- Chinese state actors previously linked with high-profile phishing campaigns are now targeting 5G tech entities.
- The hackers are possibly looking to collect intelligence around the topic, so this is a cyber-espionage operation.
- The spearhead payload and the final to be dropped is Cobalt Strike, a frequently abused pen-testing tool.
The Chinese group of hackers known as RedDelta (possibly the same as Mustang Panda), previously linked with phishing campaigns targeting high-ranking Vatican officials, is now reportedly occupied with targeting companies that relate to the roll-out of 5G tech. The purpose of the actors in this campaign called “Operation Dianxun” is to engage in cyber-espionage.
According to McAfee’s ATR (Advanced Threat Research) team following the particular campaign, RedDelta has succeeded up to a point.
The initial vector of infection isn’t clear, but it’s possible that a domain under the control of the actors drops malware to the visitors. There are indications about this being a fake Huawei career page (“update[.]careerhuawei[.]net”), so the lure is set to catch telco professionals.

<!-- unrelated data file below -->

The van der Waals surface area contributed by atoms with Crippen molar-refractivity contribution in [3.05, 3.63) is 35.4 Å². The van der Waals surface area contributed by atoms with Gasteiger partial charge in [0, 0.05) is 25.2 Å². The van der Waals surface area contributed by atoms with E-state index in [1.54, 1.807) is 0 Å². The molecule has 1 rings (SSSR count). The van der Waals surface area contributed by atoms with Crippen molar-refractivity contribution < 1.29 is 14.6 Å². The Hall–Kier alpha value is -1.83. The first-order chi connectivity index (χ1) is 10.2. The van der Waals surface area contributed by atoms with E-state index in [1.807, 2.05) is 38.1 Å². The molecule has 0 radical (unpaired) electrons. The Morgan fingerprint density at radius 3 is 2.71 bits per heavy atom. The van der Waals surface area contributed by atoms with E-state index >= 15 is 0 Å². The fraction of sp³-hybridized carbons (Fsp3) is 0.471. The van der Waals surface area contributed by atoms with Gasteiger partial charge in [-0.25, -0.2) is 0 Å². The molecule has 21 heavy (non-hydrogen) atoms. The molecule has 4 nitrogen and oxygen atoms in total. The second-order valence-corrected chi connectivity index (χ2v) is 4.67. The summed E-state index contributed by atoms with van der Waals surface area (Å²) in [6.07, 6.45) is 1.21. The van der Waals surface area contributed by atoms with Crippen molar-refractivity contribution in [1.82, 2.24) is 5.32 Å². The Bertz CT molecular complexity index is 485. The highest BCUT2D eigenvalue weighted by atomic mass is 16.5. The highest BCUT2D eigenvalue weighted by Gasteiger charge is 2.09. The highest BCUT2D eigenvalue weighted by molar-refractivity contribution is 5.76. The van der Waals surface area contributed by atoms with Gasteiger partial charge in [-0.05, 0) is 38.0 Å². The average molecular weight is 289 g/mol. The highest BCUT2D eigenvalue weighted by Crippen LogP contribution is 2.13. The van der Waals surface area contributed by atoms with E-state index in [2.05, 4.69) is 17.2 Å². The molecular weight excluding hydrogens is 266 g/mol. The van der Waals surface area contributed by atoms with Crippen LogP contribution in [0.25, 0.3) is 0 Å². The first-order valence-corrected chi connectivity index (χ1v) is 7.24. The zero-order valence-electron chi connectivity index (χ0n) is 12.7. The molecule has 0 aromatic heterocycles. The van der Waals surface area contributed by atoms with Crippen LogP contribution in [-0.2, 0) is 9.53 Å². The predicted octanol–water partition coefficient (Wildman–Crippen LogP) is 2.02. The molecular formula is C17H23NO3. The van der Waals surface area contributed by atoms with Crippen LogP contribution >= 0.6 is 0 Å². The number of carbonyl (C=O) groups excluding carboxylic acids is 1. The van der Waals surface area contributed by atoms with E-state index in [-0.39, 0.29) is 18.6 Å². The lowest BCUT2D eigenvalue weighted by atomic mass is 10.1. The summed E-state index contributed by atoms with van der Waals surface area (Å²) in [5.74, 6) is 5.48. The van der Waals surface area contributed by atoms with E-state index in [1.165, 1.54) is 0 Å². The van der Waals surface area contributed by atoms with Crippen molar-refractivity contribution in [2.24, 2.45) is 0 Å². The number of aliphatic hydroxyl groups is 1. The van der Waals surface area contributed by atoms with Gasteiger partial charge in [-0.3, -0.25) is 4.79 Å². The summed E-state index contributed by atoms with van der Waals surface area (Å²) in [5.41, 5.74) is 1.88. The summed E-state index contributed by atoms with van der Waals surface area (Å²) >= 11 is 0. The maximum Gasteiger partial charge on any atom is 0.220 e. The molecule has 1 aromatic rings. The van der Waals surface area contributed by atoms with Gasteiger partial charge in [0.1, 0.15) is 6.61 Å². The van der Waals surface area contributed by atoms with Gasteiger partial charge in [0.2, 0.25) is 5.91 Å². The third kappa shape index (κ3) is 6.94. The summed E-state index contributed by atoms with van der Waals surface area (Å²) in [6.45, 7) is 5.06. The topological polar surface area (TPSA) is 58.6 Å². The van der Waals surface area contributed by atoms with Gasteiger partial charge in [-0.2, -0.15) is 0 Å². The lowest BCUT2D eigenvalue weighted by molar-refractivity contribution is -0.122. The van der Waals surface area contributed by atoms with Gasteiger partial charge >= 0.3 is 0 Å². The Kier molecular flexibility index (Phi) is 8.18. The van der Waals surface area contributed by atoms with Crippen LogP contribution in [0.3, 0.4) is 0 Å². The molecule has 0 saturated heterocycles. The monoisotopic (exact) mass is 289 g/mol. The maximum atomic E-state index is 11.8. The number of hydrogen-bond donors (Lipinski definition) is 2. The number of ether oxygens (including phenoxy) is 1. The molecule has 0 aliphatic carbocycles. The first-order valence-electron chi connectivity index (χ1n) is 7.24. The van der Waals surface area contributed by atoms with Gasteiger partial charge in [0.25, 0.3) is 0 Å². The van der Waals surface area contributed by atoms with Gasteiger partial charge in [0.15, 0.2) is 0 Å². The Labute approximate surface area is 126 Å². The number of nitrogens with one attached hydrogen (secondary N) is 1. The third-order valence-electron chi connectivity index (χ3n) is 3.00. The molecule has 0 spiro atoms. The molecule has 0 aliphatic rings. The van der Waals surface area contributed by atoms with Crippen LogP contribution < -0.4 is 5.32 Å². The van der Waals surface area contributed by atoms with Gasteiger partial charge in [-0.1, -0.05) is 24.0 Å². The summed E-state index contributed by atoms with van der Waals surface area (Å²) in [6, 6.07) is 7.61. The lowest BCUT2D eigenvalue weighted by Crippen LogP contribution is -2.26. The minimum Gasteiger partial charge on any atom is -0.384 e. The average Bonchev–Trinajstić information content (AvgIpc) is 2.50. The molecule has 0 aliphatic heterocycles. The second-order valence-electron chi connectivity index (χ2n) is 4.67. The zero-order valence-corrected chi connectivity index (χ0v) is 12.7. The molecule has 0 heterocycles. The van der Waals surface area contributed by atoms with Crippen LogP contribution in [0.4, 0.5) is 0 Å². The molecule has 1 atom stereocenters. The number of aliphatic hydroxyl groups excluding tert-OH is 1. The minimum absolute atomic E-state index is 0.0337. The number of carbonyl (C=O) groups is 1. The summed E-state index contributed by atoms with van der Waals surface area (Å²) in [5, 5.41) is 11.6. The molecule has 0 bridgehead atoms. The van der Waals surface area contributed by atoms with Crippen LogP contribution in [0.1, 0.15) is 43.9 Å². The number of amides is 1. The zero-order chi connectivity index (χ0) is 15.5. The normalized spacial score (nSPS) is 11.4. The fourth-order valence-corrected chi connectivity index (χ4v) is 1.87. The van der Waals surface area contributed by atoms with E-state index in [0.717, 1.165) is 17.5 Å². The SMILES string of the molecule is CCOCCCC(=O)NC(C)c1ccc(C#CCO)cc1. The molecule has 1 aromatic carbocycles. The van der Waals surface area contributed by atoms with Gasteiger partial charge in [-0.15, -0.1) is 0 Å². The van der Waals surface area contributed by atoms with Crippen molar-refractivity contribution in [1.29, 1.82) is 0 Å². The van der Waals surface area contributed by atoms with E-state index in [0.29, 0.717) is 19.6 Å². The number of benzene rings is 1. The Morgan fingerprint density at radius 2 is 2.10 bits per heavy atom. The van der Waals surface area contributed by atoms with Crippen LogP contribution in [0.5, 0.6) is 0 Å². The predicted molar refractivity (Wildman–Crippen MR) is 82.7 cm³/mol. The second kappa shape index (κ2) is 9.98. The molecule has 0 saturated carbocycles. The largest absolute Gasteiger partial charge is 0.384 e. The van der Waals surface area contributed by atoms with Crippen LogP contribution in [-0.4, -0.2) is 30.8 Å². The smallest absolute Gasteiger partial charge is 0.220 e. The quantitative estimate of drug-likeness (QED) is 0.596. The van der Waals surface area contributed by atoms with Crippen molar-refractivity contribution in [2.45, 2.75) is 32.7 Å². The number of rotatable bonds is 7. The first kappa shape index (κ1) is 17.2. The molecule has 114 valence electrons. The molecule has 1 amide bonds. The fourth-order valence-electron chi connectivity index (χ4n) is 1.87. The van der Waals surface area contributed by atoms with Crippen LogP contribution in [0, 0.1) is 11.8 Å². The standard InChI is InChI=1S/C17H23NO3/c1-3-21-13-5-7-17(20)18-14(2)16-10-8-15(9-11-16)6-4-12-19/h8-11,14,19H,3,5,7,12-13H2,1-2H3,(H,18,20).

McAfee’s telemetry shows that RedDelta mostly targeted entities in the United States, India, and Europe. These entities directly or indirectly impact the current efforts to roll out 5G networks in their respective countries.
The malware itself is masqueraded too, posing as a Flash app, which performs some checks and then proceeds to download the second stage from Flach[.]cn. This is a DonNet utility that helps the actors in reconnaissance, can download additional payloads, and was confirmed to be fetching Cobalt Strike in the form of a base64 encoded gzip file.
This is a widely used and abused penetration testing product that enables the attackers to perform remote command execution on the compromised machines, keylogging, mimikatz credential stealing, port scanning, lateral movement, SOCKS proxying, privilege escalation, and more.
McAfee believes that Huawei’s ban in several countries across the world is directly related to this campaign, motivating the Chinese actors to dig deeper on how alternative 5G tech providers approach things.
While this makes sense, nobody can say what the goal of the actors is for sure. As for the attribution, there are no doubts about that as we see overlaps with previously recorded infrastructure, toolset, techniques, methods, and the same payloads used by RedDelta.